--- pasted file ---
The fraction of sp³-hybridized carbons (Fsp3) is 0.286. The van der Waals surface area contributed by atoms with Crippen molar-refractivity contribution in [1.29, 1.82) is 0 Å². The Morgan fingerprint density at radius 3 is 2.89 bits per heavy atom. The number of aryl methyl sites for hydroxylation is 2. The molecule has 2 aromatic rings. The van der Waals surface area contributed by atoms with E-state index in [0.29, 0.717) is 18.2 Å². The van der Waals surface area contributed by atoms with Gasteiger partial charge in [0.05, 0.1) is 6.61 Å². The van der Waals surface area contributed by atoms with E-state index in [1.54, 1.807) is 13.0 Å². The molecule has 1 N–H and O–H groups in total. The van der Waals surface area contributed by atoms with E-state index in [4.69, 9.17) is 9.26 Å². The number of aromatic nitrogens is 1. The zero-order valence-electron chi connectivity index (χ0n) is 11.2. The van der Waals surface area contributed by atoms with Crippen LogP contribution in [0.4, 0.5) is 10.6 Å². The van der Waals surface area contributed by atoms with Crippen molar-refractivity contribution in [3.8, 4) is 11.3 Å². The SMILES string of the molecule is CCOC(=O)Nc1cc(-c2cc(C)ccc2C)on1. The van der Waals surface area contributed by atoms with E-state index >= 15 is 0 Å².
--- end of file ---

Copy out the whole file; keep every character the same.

The fraction of sp³-hybridized carbons (Fsp3) is 0.286. The van der Waals surface area contributed by atoms with Crippen molar-refractivity contribution in [1.29, 1.82) is 0 Å². The Morgan fingerprint density at radius 3 is 2.89 bits per heavy atom. The number of aryl methyl sites for hydroxylation is 2. The molecule has 2 aromatic rings. The van der Waals surface area contributed by atoms with E-state index in [0.29, 0.717) is 18.2 Å². The van der Waals surface area contributed by atoms with Gasteiger partial charge in [0.05, 0.1) is 6.61 Å². The van der Waals surface area contributed by atoms with E-state index in [1.54, 1.807) is 13.0 Å². The molecule has 1 N–H and O–H groups in total. The van der Waals surface area contributed by atoms with E-state index in [4.69, 9.17) is 9.26 Å². The number of aromatic nitrogens is 1. The zero-order valence-electron chi connectivity index (χ0n) is 11.2. The van der Waals surface area contributed by atoms with Crippen LogP contribution in [0.4, 0.5) is 10.6 Å². The van der Waals surface area contributed by atoms with Crippen molar-refractivity contribution in [3.8, 4) is 11.3 Å². The SMILES string of the molecule is CCOC(=O)Nc1cc(-c2cc(C)ccc2C)on1. The van der Waals surface area contributed by atoms with E-state index >= 15 is 0 Å².